My favorite feature on our Whiting is its monocle windshield attached to the steering column. These were typically seen on Stutz Bearcats and Mercer Raceabouts. The little windscreen was probably good for little more than keeping bugs out of the driver's teeth, and obviously offered no protection to the passenger. I'll be sure to wear goggles if Willy gives me a ride!

Monday, August 13, 2012

Biddle Restoration - On to Pebble Beach!

by Nancy DeWitt


Five years ago we purchased a very rare 1918 Biddle Series H Town Car from Charles "Chuck" Riker. Mr. Riker, who was instrumental in designing circuitry for General Electric, was friends with legendary automobile collector Henry Austin Clark, Jr. It was Clark who discovered this Biddle in 1952 in a two-car garage at the Southampton estate of Henry Huddleston Rogers, Jr., son of a Standard Oil executive and railroad magnate. Rogers had given the car to his gardener, who intended to turn it into a truck. Apparently a broken cylinder thwarted that plan and the car sat deteriorating after the garage's roof was blown off during a devastating hurricane in 1938.


Clark had Bill Hoffman perform a restoration on the Biddle, taking it from this:



To this:


Clark displayed the Biddle in his Long Island Automotive Museum before selling it to Riker in 1979. By the time we purchased the car it was in need of a full restoration, so we sent it to Allan Schmidt's Horseless Carriage Restoration in Escondido, CA (more on that here). The Biddle is now ready to ship north, but first we will be showing it and our 1919 McFarlan at the Pebble Beach Concours d'Elegance (CA) on August 19 and the Kirkland Concours d'Elegance at the new LeMay Museum in Tacoma, WA on September 9. Please stop by and visit us if you are at either event!

Aimed at luxury car buyers "who cared not for the larger, more imposing varieties dominating the market," the fashionable Biddle featured a blend of elegant and sporty lines, along with exquisite interiors. It was one of the Biddle's first customer prospects, Miss Miriam Hubbard Webster, who suggested the vee'd, Mercedes-like radiator and several other design elements. Is she perhaps America's first female automobile stylist?

Our Biddle is powered by a 4-cylinder Buda engine (#1061-A) rated at 24 hp. Later models carried a 70 hp, 4-cylinder walking-beam Duesenberg or Rochester-Duesenberg engine. 

Of the slightly more than 1700  Biddle automobiles produced between 1915 and 1922, only four are known to survive. Ours is the only Town Car left, and we are looking forward to seeing it arrive in Fairbanks by mid-October.
*Update* Photos of the restored Biddle are here and a video of it is posted here.

Monday, August 6, 2012

Lingerie Dresses of the Edwardian Era

by Nancy DeWitt
© Fountainhead Antique Auto Museum


Say the word "lingerie dress" and it typically conjures up sexy images from the boudoir, not the streets of Fairbanks in 1910. At the tail end of the Victorian Era a new style of summer dress appeared--a pure white, lace-trimmed gown known as the lingerie dress. As their name implied, these romantic dresses resembled the "unmentionables" that had been worn as undergarments by Victorian ladies. Although a white dress once symbolized wealth, a farmer’s wife was as likely to wear a lingerie dress as was a high-society lady. This style of dress would remain popular through the Edwardian Era until around 1915.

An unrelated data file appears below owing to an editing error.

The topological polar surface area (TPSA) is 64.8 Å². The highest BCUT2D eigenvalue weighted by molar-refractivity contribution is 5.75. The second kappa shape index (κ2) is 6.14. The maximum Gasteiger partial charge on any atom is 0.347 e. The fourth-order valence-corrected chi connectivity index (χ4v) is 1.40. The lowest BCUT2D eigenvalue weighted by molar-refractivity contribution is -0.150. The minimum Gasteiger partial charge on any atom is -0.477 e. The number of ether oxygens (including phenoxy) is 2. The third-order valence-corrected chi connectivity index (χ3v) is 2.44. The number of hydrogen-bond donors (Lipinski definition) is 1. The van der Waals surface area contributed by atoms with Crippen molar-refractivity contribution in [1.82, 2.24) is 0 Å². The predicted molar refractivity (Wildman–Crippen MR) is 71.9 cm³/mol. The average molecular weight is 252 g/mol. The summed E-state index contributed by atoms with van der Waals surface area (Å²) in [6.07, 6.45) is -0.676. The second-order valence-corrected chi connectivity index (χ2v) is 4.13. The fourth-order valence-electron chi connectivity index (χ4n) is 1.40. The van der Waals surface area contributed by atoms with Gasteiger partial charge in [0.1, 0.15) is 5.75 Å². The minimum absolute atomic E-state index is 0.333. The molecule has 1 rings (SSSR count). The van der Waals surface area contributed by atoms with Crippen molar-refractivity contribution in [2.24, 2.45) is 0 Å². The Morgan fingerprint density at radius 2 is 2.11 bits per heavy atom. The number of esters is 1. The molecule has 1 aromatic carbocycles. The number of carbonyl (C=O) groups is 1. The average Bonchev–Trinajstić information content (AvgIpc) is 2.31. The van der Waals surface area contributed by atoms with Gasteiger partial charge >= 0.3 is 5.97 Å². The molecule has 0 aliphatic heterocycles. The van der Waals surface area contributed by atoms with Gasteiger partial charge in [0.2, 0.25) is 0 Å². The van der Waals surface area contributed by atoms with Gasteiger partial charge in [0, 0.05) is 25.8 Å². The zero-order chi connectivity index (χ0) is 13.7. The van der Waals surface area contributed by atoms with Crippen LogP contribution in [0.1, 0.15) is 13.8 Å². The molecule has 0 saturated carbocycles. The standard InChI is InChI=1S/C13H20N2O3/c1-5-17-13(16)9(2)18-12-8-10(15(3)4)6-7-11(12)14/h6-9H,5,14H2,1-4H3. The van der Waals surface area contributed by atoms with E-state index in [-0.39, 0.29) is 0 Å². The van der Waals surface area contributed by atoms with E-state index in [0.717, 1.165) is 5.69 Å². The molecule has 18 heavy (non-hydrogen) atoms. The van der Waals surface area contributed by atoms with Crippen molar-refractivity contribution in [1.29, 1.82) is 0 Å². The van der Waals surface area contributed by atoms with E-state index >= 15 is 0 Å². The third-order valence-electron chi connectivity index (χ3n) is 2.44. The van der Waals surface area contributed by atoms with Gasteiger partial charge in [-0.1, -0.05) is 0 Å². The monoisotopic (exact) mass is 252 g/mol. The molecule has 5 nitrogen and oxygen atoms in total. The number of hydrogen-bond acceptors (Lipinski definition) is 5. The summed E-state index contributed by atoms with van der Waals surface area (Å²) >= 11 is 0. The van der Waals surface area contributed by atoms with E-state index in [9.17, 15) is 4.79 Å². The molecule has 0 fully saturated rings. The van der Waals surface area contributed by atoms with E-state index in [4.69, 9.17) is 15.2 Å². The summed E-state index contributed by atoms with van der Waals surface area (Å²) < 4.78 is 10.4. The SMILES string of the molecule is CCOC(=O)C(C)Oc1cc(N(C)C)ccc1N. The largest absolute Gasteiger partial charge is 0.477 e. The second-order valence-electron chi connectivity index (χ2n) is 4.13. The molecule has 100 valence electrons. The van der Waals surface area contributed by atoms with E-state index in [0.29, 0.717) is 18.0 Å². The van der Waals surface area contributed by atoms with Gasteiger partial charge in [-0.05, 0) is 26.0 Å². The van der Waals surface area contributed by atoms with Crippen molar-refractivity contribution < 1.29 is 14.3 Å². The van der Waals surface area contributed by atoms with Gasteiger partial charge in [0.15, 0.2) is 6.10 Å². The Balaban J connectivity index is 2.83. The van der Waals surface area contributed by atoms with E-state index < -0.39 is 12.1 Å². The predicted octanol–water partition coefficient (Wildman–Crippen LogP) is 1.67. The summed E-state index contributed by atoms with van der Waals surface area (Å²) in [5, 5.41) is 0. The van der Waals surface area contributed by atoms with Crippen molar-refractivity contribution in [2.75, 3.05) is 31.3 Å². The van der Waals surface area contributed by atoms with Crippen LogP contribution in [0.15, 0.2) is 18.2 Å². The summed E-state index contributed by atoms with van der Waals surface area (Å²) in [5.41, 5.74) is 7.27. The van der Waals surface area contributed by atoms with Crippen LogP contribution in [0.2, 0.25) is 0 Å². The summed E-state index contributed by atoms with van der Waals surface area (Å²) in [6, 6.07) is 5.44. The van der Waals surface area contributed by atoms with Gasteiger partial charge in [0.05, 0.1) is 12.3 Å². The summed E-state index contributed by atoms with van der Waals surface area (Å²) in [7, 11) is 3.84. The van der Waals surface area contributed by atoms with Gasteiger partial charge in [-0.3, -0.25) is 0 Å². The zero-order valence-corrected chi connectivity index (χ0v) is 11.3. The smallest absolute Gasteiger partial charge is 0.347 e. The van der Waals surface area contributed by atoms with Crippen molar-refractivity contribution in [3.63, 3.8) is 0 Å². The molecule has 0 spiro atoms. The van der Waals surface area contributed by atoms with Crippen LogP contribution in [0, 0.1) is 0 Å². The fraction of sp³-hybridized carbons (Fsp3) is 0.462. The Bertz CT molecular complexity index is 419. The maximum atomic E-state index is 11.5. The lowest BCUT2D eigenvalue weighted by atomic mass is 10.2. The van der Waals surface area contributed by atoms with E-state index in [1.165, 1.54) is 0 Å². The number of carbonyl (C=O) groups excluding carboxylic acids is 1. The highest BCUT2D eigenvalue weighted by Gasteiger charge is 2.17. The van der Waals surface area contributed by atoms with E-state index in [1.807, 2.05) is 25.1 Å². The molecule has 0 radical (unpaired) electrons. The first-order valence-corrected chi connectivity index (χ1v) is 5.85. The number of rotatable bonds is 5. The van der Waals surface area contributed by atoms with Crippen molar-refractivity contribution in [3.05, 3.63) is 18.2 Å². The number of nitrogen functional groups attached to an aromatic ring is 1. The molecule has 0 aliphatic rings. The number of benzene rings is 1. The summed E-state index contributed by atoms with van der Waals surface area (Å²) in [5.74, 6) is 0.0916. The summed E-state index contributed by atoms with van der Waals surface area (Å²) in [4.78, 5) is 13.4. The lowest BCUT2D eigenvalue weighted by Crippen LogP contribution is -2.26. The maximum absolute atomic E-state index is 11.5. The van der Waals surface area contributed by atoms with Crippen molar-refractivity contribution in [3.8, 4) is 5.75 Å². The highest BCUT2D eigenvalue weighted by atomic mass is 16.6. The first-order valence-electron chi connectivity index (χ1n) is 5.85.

Lingerie dresses were often elaborately trimmed, with lace inserts, appliqués, eyelets, hand-embroidery and ruffles. Yet, they were easy to make, thanks to readily available patterns, machine-constructed laces and sewing machines. Women could sew a dress, stitch the lace in place, and then simply cut away the fabric beneath it. Lingerie dresses could also be bought through mail-order catalogs, and they were among the first mass-produced dresses. At the turn of the century, more than half of the dresses offered in the Sears Roebuck’s catalog were made of white, lace-trimmed cloth ranging in price from $4.75 to $11. 


Surprisingly, lingerie dresses were popular with Alaska’s Gold-Rush women, even in the mining camps. Unlike the unwashable silk, velvet, satin and wool dresses of the time, lingerie dresses were usually fashioned from cotton, making them easy to wash at home. Alaska women probably used laundry bluing to keep their dresses white. At right is a photo of Fairbanks ladies at a garden party, probably taken around 1912 (photo courtesy of Candy Waugaman). Several are wearing lingerie dresses, which must have felt comfortable during the warm summer days here.

You can see several lingerie dresses on display in our museum's historic fashion collection. As it has become popular for some brides to wear antique wedding gowns, it is easy to see why Edwardian lingerie dresses are a popular choice for many of them.  To view a video of our Lingerie Dress display, please visit our - Fountainhead Museum YouTube Channel.

Reference - vintageconenction.net